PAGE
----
Take Your Money and Run, says German Banks

It’s no secret that savers have earned paltry interest rates on bank deposits lately. But the situation in Germany will have you feeling grateful for your 0.1%.

Since the beginning of the year two of Germany’s largest banks — Deutsche Bank AG and Commerzbank AG — have charged customers for the privilege of keeping savings with them.

Not Interested

Negative interest rates have existed across Europe since 2014. The deposit rate at the European Central Bank (the rate earned by banks), and yields on government bonds in places like Germany and Denmark, are all very familiar with sub zero territory.

But banks themselves have largely avoided passing-on negative interest rates to customers due to the fear of bad optics and consumer blowback.

During the Pandemic: All bets are off. With huge jumps in consumer savings rate and a flood of cash from government relief programs — Germany’s two largest lenders are forcing customers to pay a 0.5% annual rate to keep large cash stockpiles with them:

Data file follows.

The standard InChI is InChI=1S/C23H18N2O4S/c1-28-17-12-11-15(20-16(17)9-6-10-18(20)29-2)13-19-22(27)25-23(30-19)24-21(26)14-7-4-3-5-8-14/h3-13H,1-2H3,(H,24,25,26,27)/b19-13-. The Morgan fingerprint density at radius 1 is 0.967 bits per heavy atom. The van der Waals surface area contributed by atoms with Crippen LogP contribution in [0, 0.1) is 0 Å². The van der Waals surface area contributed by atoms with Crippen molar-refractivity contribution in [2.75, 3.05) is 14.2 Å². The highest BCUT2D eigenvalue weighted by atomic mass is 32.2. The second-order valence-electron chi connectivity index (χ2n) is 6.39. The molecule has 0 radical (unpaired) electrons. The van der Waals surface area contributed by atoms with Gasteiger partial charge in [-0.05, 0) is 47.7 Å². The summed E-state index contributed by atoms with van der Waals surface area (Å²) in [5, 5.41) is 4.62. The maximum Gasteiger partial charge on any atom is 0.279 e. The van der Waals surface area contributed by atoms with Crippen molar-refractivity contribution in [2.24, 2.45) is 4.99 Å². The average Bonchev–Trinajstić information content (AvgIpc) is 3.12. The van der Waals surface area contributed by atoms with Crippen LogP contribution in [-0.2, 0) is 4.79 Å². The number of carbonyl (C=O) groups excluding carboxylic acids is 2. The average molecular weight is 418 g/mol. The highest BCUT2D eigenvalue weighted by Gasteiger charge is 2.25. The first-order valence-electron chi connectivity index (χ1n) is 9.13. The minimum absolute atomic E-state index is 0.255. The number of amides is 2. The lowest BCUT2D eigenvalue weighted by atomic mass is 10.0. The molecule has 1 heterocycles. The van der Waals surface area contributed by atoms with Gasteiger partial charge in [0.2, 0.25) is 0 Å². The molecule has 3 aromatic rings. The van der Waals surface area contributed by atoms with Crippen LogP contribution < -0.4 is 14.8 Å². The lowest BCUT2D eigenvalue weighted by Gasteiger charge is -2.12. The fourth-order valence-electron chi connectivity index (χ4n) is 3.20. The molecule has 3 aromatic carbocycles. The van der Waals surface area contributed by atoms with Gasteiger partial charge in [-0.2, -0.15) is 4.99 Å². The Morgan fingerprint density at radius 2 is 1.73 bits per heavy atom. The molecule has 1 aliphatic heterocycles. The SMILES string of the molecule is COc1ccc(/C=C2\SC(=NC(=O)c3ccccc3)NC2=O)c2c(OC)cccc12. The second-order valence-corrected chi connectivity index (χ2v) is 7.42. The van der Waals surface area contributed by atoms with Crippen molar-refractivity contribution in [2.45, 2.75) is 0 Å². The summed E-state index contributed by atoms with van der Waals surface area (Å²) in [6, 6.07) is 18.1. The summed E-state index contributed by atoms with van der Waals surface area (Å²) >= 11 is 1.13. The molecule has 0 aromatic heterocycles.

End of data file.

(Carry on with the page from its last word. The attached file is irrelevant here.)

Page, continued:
• Currently, 237 banks in Germany charge their private customers negative interest rates, up from 57 before the pandemic hit last March.
  • The charges range anywhere between 0.4% and 0.6% for deposits beginning from €25,000 to €100,000.

Goodbye Cash: Many banks are going a step further, and actively seeking to deter customers looking for a place to stash cash. Several banks have turned to an app called Raisin, which allows customers to seamlessly transfer assets to other banks throughout Europe:

  • The number of customers using Raisin in Europe rose more than 40% in 2020 to 325,000, and the volume of deposits passing through the app climbed by 50% to €30 billion.
  • In an effort to profit off of losing customers, Deutsche Bank even bought a stake in Raisin competitor Deposit Solutions.
The takeaway

Wedged between the mattress and the bed frame – or if you prefer the Sopranos – the trash bin out back, is starting to look compelling.

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